On top of that, as she approached young adulthood, Sister Gloria was surrounded by constant reminders of marriage and family: her three brothers were married; her own peers were getting married; and she herself had once been engaged.
“I was at a place where I’m wondering, ‘What is going to happen to me for the rest of my life?’ I just didn’t feel fulfilled,” she said.
‘Conversations with God’
One of the things Sister Gloria wasn’t at loose ends about was Mass. She enjoyed going on Sundays, and her attendance soon grew to include weekday liturgies.
“I was actually having conversations with God. I was saying to God, ‘Why not me? Why can’t I be like my brothers?’” Sister Gloria said. “It seemed that all God wanted me to do was to keep on going to church and pray.”
Finally, a priest asked her during confession if she had ever considered becoming a religious sister.
“I started crying. (I told him) ‘No, not me. Not me!’” recalled Sister Gloria, adding that after much prodding, she agreed to spend a few days with the local Teresian Sisters to see how they lived, prayed and worked. Mission work in a Texas border town finalized her choice.
“God kind of knocked me over the head,” Sister Gloria said. “The more time I spent time in prayer with the sisters, the more I heard Jesus speaking to me clearly. My heart was on fire!”
Thirty years later, Sister Gloria has never regretted a day of vowed religious life.
“Even though it’s been very hard sometimes, it has been the greatest time of my life,” she said. “I enjoy waking up every day and saying to Jesus: ‘Thank you that you’re with me, that you’re guiding me and that you’re helping me one more day to say “yes” to you in this love affair you and I have.’”
Dominican Sister of Peace Kathy Broussard told the Dominican students about her ministry of death penalty mitigation. Her vocation to the religious life was a later one: it didn’t surface until age 36. (Photo by Beth Donze)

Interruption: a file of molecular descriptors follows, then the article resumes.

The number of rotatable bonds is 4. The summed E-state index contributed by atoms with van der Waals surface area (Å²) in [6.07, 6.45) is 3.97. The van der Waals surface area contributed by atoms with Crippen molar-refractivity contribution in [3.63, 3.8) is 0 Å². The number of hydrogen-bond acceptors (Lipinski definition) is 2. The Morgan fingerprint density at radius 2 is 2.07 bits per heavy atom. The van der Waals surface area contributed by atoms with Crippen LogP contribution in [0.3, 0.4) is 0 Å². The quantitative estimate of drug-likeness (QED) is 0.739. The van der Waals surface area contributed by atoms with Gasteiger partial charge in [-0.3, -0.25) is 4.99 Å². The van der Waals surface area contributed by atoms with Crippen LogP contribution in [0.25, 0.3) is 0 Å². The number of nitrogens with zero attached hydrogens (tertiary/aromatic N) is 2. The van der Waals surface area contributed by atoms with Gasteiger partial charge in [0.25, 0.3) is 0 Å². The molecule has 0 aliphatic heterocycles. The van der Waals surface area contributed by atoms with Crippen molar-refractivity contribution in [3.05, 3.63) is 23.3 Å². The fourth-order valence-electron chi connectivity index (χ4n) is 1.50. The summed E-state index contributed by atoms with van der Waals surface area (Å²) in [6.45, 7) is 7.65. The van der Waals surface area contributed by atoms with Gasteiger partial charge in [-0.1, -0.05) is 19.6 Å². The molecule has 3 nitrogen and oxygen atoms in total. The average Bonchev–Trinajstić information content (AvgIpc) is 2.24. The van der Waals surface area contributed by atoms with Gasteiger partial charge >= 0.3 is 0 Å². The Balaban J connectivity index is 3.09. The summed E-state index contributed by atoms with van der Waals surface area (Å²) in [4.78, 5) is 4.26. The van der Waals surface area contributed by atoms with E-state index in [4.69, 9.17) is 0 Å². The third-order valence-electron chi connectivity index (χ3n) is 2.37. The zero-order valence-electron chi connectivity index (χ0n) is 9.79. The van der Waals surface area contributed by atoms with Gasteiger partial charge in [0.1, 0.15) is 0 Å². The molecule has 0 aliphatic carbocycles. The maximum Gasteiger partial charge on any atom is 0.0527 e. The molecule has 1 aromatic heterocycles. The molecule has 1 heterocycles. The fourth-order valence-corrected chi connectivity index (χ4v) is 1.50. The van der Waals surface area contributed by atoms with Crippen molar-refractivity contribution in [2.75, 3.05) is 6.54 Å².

An ‘unlikely’ candidate
Sister Kathy’s journey varied from the other panelists in that she didn’t consider the religious life until age 36, assuming she was bound for a career in law and singlehood after declining two marriage proposals. For 13 years after her high school graduation, she had stopped practicing her faith, returning only after her mother asked for her help in decorating the church.
When someone asked Sister Kathy, then in her early 30s, to be a CCD teacher, she wondered aloud why she, of all people, was being asked.
“They told me, ‘because you know why you left the church and you might be able to stop somebody (from leaving),’” said Sister Kathy, who began taking theology classes at Loyola and ultimately became her parish’s DRE.
More and more people began mentioning the possibility of her becoming a religious sister, but she resisted the idea until volunteering in Arizona with the Missionary Sisters of St. Dominic.
“The real revelation was when I went into the desert to pray and be with the people there,” said Sister Kathy, describing the day she made her final vows, 25 years ago, as “the greatest day of my life.”
“God really does help you make the adjustment (if you have doubts),” she said. “It was a journey that I prayed really hard about every step of the way.”
Sister Kathy’s ministry for the last 10 years has been an unusual but rewarding one: death penalty mitigation, a field that calls on her master’s degree in social work.
“I find out if (those facing a possible capital punishment) are intellectually disabled or have some other disease,” Sister Kathy explained. “I help humanize them, because it’s easy to put somebody to death when you don’t see them as a human being.”
Sister Kathy said she could not do such “emotionally draining” work without the prayerful support of her religious community.
“God created all of us and we’re in his image,” she said. “You pray a lot about your clients and what you can do for them.”
The March 28 panel was held at Dominican in observance of Women’s History Month and National Catholic Sisters Week.